PhotoBeginning in March, Delta Airlines will be asking passengers flying with service animals in the cabin to sign a statement that their animal is healthy and well-behaved before they can board a flight.

The policy change, announced last week, comes as businesses and employees are expressing growing frustrations about the rise of people claiming their pets are service animals or emotional support animals.

Airlines have seen a huge increase in service animals boarding the cabins in recent years, with Delta reporting that complaints about animals biting, urinating, or defecating on planes have nearly doubled since 2016. In June, one Delta passenger was hospitalized after another passenger’s support dog reportedly bit him in the face.

By requiring people with support animals to sign a statement asserting that their animal is well-behaved, Delta is attempting to find a balance between passenger safety and supporting  “those customers with a legitimate need for these animals,” as Delta told the Associated Press.

Lack of safe options for non-service animals

But lost in the anger over fake service animals on airplane cabins is the lack of safe options available for people who need to transport larger, non-service animal pets across the country.  

Airlines such as Delta say that they welcome regular pets in the cabin as well, provided customers pay an additional fee, but the pets must be small enough to fit in a kennel underneath an airplane seat. That leaves larger pets, such as mid-size dogs, with few choices other than the dreaded cargo hold of the airplane.

The rise of fake service animals entering the cabin, argues writer Robby Berman, “is in a very real sense an outgrowth of airlines’ treatment of non-humans outside the passenger cabin.”

The Animal Legal Defense Fund has maintained in public warnings over years that cargo holds are unsafe for pets, and to fly with pets in the cabin whenever possible.  

Latest death figures

Airlines are required to report all animal injuries and deaths that occurred on their trips regularly to the Department of Transportation.

The latest animal incident report, submitted to the Department of Transportation earlier this month, shows that United Airlines and Delta have the highest numbers of reported animal deaths since 2005, a respective 86 and 84 in total. Delta’s two most recent animal deaths occurred last August.

On August 25, an Aussie Shepherd puppy was shipped via Delta airlines from Kansas City, Missouri to Rhode Island, with a layover in Detroit.

“The puppy was accepted in apparent good health with all documentation and kenneling requirements met,” the airline’s report says, adding that the puppy was “loaded on the originating flight with no irregularities along with three other animal shipments.”

But upon arrival in Detroit, “the puppy was unloaded and noticed unresponsive.” The puppy was later pronounced dead “from acute myocardial necrosis,” a condition caused by oxygen deprivation.

“No corrective action taken,” Delta’s report into the puppy’s death concluded. It does not explain why no corrective action was deemed necessary.

Earlier that same month, a kitten getting shipped from Indiana to Montana with a layover was found to be unresponsive in the animal holding area after its first flight. In that case, Delta reported to the DOT that  “no corrective action” was necessary, claiming that the kitten had a pre-existing medical condition.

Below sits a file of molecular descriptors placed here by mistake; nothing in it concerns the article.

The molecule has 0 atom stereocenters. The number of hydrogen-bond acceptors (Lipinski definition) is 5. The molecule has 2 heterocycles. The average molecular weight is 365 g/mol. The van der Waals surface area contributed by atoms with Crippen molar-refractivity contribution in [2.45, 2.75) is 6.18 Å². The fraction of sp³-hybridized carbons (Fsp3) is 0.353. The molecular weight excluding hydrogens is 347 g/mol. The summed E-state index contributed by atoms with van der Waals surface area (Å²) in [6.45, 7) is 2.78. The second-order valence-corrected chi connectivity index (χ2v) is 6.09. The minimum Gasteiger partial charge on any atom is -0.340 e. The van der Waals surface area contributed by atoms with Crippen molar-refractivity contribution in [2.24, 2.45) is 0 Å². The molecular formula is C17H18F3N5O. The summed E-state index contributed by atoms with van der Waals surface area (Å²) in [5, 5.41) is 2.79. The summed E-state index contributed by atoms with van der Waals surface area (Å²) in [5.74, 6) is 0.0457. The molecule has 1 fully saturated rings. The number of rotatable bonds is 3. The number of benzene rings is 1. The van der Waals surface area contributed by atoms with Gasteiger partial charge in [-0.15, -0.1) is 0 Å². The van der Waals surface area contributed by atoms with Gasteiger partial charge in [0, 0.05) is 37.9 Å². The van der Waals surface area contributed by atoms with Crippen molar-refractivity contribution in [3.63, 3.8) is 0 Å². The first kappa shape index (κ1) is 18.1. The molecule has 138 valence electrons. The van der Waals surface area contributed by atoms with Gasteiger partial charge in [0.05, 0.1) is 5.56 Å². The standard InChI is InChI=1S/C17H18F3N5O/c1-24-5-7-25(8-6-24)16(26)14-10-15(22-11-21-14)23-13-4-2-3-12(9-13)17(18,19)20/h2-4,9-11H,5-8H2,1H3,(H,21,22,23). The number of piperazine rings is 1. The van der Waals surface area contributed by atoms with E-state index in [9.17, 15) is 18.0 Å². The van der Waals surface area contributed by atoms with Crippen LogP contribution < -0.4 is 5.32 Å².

Those in the airline industry typically say that the animal deaths account for a small number of pets they safely transport, but the public reports may not be telling the full story.

Last year, after a woman accused United Airlines of killing her dog that was shipped via cargo, the airline told ConsumerAffairs that the incident was not included in its government-mandated death tally because the animal was alive when it got off the plane. The dog did not die until his owner drove him to the vet’s office later that day.

(The owner had said that the dog arrived at his destination in poor health after enduring an unanticipated 20-hour layover).

Pets allowed on cabins, if they’re small

Airlines have responded to reports about pet deaths by encouraging pet owners to pay extra to bring their pets onto the cabin and cutting back on shipping animals as baggage.

Two years ago, Delta announced that it was no longer accepting pets as checked baggage, framing the policy change as a measure that would make pet travel safer. Bringing the pet aboard the cabin costs just $125.

“Many of us at Delta are pet lovers and we know that they are important members of the family,” Bill Lentsch, the airline’s senior vice president in customer service and cargo operations, announced at the time.

But in the fine print, Delta explains that pets flying in the cabin must be small enough to comfortably fit in a kennel underneath the airplane seat.

Otherwise, the animal is shipped via Delta Cargo. The airline portrays its switch from checked baggage to Delta Cargo for animals as one ensuring “a high-quality, consistent service for pets,” with temperature-controlled holding areas and professional kenneling services to monitor the animals overnight if necessary.

Yet that apparent switch from checked baggage to cargo hasn’t stopped animals from dying. Delta reported five deaths to the Department of Transportation since that policy change went into effect, including the two that occurred this past August.

In all of the cases, the animals appear to have been flying underneath the plane in the cargo hold, as the reports describe airline staff loading and unloading animals that they later found to be unresponsive.

Delta declined to answer specific questions about its handling of pet shipments, instead directing ConsumerAffairs to a press release announcing the switch from checked baggage to cargo.


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